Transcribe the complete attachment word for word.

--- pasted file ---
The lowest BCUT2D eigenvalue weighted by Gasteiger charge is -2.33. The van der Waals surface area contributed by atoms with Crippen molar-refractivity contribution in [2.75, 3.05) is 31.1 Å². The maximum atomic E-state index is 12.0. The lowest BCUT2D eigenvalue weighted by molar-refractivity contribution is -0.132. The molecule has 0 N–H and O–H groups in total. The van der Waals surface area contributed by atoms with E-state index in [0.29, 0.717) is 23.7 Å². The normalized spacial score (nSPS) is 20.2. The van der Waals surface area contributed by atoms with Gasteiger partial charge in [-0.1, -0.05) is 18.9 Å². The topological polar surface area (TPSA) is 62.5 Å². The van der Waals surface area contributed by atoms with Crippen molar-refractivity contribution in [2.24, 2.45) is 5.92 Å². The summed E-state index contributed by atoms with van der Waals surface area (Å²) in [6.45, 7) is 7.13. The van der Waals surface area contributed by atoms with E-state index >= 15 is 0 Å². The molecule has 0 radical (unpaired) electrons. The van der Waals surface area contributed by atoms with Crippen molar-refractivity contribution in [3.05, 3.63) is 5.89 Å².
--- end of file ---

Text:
The lowest BCUT2D eigenvalue weighted by Gasteiger charge is -2.33. The van der Waals surface area contributed by atoms with Crippen molar-refractivity contribution in [2.75, 3.05) is 31.1 Å². The maximum atomic E-state index is 12.0. The lowest BCUT2D eigenvalue weighted by molar-refractivity contribution is -0.132. The molecule has 0 N–H and O–H groups in total. The van der Waals surface area contributed by atoms with E-state index in [0.29, 0.717) is 23.7 Å². The normalized spacial score (nSPS) is 20.2. The van der Waals surface area contributed by atoms with Gasteiger partial charge in [-0.1, -0.05) is 18.9 Å². The topological polar surface area (TPSA) is 62.5 Å². The van der Waals surface area contributed by atoms with Crippen molar-refractivity contribution in [2.24, 2.45) is 5.92 Å². The summed E-state index contributed by atoms with van der Waals surface area (Å²) in [6.45, 7) is 7.13. The van der Waals surface area contributed by atoms with E-state index >= 15 is 0 Å². The molecule has 0 radical (unpaired) electrons. The van der Waals surface area contributed by atoms with Crippen molar-refractivity contribution in [3.05, 3.63) is 5.89 Å².